Responding to the latest data on marriage released by the Office of National Statistics (which can be found at: http://ekklesia.co.uk/node/9145), Simon Barrow, co-director of the religion and society think-tank Ekklesia, said that it was helpful not to rush to “alarmist” conclusions about the latest ONS data. "Rather, it's important to invest in supporting relationships, to recognise extended and informal families as well as nuclear ones, and to positively re-visit the nature and meaning of marriage in the light of social and religious changes."
“The vast majority of people – whether religious or otherwise – recognise that stable, faithful, loving, just and lasting relationships are crucial for the health of society and the nurturing of children,” he said. “We need to build on that and offer practical support and example. Official agencies, community organisations, charities, faith groups, schools and families all have a role to play.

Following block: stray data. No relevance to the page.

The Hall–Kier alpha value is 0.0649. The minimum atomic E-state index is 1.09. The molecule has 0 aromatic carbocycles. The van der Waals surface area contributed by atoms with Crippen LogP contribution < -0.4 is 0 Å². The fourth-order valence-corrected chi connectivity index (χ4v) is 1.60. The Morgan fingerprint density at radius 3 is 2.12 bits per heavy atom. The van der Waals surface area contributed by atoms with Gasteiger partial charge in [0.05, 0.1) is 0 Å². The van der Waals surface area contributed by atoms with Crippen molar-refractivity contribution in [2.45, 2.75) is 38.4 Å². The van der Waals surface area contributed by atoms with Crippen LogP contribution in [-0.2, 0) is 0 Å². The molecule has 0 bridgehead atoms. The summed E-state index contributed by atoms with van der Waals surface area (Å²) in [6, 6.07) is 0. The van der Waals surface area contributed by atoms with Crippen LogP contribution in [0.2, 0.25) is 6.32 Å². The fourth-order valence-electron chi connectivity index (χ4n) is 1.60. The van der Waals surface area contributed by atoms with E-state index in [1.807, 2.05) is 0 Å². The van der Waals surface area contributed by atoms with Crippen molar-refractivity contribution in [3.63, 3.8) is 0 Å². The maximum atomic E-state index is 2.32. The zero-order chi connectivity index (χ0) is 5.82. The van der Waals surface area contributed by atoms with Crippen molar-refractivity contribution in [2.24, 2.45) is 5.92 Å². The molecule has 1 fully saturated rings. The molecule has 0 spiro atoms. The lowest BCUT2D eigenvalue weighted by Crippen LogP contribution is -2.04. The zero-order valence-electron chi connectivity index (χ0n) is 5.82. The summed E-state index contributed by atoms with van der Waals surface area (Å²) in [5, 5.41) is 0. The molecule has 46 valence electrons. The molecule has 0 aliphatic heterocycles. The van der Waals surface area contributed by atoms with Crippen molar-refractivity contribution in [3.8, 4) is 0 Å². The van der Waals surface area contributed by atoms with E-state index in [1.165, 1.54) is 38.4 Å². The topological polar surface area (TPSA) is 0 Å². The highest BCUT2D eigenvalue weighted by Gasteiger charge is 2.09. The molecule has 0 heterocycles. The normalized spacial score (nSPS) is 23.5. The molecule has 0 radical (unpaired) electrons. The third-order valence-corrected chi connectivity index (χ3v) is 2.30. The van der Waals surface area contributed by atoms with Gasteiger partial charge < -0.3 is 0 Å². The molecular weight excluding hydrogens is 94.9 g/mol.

“The key issue is to look at how people and families can be helped to respond to the intense pressures they are under in modern life – from economic insecurity, 'contract culture' and consumerism right through to false expectations about romance and desire disconnected from the tough work of commitment.
“It is important not to be seduced by simple headlines about marriage and family. These days more people are committing in relationships because they want to, not because they are coerced. Equality between the sexes is rightly encouraged. Abusive relationships are being challenged. Civil partnerships are being entered into. We need to look at what is healthy as well as harmful in the changes we see taking place,” said Barrow.
In 2006 Ekklesia called for a radical reconsideration of the meaning of marriage, both on the part of the state and general society, and in faith communities. The ONS-reported growth of civil ceremonies and the decline in religious ones, as well as the social challenges to the inherited family structures, reinforces this need, it says.
See: Ekklesia, ‘What Future for Marriage?’ - http://tinyurl.com/dydqee
Office of National Statistics on marriage in the UK, 1951-2007 - http://www.statistics.gov.uk/cci/nugget.asp?id=322